Editor’s note: As the year comes to a close, we honor some of the people who are keeping up traditions on the Japanese food scene. And we remember the foods we’ve dreamt about eating again and again from each of them.
This 200-year-old restaurant, one of Tokyo’s best sources of wild-caught unagi (freshwater eel), is housed in a building brought from Hida-Takayama in Gifu prefecture, which is famous for gassho-zukuri farmhouse architecture, with its massive dark wooden beams and thatched roofs. The structure was dismantled and then hauled down to Tokyo piece by piece and reassembled in the modern building where Nodaiwa offers a small glimpse of traditional taste and skill, with vintage touches throughout. Fifth-generation chef Kanejiro Kanemoto keeps the tradition alive and deserves his Michelin star. His passion for offering only the best eels available is evident in everything he serves.
The Nodaiwa chefs manage to coax out a perfect blend of softness and unctuousness in the unagi, which is lovingly served over perfectly cooked rice in lacquer boxes. The eel is full-flavored and bold. In our dreams we scoop the rice and eel together with chopsticks and feel the combination of textures blending in the mouth.
Naniwa Café and Bakery
Tucked into one of the back streets off the shoten gai shopping street, in the shadow of the Mori Art Museum at Roppongi Hills, Naninwa is easy to find because there is always a line outside. The café has been making taiyaki for over a hundred years at the same location, where the eldest son of the owning family greets customers as both long-lost friends and neighbors who have come to eat their special Japanese sweets. The welcome always includes an estimate of the wait to receive our order.
The classic version of taiyaki is a fish-shaped pastry with a waffle-like exterior and a filling of red bean (adzuki) paste. Naniwa follows the same recipe they’ve used for more than a century, using adzuki beans specially grown for them on the northern island of Hokkaido. The baker scoops batter into a fish-shaped mold, then heaps bean paste on top and finally coats it with another layer of batter. The mold is closed and put over a flame to bake. The result is then allowed to rest for a few seconds before it’s presented to us as we remain perched on the little bench inside the café, allowing the fresh-baked aroma to power our daydreams.
When the leaves begin to change, we head to Tochige prefecture for a day of koyo, maple-leaf viewing. The visits always include a stopover with Kazuhiko and Takako Watanabe, passionate soba makers. They quit their salaried jobs when their two daughters were grown and followed their dream by opening Kappa Soba, their restaurant located in a cozy, modern structure on the side of a busy road. Kazuhiko learned the art of cutting noodles from his mother and taught himself the rest. They source buckwheat from all over Japan and post the day’s origin on wooden pegs next to the noren flag covering the front door. There are two kinds of soba noodles served: the traditional noodle with part buckwheat and part wheat and the harder-to-cook 100 percent buckwheat variety. Kazuhiko grinds the flour himself and stands behind a picture window in a small room rolling and hand-cutting soba all day. Takako runs the kitchen and pours sake at night. While we wait for our meal we ponder the fragrant local maitake mushroom tempura they serve as a side dish, truly the stuff that dreams are made of – the tempura batter crisp and light, the mushroom pungently earthy. We swipe it in some salt and continue our reverie until Takako turns up with duck soba: slices of juicy duck perched atop a bowl of noodles in warm broth and proudly wearing sliced Japanese leeks on top. We’ll dream of this until next year.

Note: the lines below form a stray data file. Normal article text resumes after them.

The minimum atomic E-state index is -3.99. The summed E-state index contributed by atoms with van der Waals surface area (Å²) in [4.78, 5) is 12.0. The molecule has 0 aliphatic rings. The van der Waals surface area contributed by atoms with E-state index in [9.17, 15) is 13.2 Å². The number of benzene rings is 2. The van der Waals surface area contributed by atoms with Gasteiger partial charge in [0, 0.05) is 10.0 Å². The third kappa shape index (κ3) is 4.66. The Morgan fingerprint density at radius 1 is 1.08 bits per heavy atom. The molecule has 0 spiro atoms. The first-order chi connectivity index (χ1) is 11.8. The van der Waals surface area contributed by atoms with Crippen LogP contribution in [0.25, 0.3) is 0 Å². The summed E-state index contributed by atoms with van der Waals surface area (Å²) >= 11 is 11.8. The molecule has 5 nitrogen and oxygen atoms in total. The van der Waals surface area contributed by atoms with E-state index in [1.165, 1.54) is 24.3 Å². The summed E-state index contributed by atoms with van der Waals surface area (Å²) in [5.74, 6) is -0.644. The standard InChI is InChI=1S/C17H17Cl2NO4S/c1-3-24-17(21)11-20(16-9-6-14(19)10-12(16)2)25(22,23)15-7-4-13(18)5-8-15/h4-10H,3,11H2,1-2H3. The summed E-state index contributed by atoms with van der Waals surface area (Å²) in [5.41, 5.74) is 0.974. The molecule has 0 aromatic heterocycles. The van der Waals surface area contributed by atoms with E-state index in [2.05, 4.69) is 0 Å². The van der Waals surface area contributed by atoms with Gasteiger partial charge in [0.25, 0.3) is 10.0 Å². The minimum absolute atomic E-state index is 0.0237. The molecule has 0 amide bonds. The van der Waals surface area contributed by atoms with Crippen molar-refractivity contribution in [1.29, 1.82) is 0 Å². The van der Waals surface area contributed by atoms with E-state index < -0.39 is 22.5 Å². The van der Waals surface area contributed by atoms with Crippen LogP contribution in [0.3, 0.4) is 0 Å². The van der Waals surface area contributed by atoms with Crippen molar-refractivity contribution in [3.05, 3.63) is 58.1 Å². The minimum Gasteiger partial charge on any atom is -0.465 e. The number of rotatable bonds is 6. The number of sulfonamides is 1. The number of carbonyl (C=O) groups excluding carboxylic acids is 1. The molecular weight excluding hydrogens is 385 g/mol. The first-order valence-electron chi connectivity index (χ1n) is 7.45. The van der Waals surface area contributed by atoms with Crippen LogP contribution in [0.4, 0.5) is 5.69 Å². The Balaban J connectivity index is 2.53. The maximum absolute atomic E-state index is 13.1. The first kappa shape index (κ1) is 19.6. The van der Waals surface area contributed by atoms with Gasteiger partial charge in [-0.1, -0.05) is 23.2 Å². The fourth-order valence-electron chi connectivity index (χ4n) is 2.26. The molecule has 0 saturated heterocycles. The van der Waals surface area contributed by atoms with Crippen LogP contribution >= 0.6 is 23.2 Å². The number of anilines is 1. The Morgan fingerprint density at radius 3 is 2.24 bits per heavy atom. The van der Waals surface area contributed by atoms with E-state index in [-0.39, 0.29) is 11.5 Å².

Serving oden since 1916, this Tokyo institution is a family-run business handed down through generations. People come from all over for the beautifully crafted food, but usually it’s filled with locals out for a night of drink. The Meiji-era restaurant looks out of place surrounded by the box-like buildings on Kotodoi Dori, much like the last holdout in rampant gentrification. We walk the street amongst all the concrete, and suddenly a large lantern and garden greenery beckon to us, inviting us to enter another era. Once inside, street sounds subside, eyeglasses steam up. Dim lights recall life before fluorescents, when time was slower and so was food. Blink a few times and we are transported to what it must have been like to eat and drink in old Tokyo.
We follow a long counter with low seats as it doglegs around to the left and watch diners in animated conversation over their food and drink. Two chefs stand behind the counter fronting oden pots, ready to serve up a choice of ingredients.
We dream of meals here nestled along the cypress counter, rubbing elbows with new friends. We dream of the warming brew of fish cakes and hot sake to wash it down with. We dream of the friendly owners and servers who are dedicated to keeping the tradition of oden alive.
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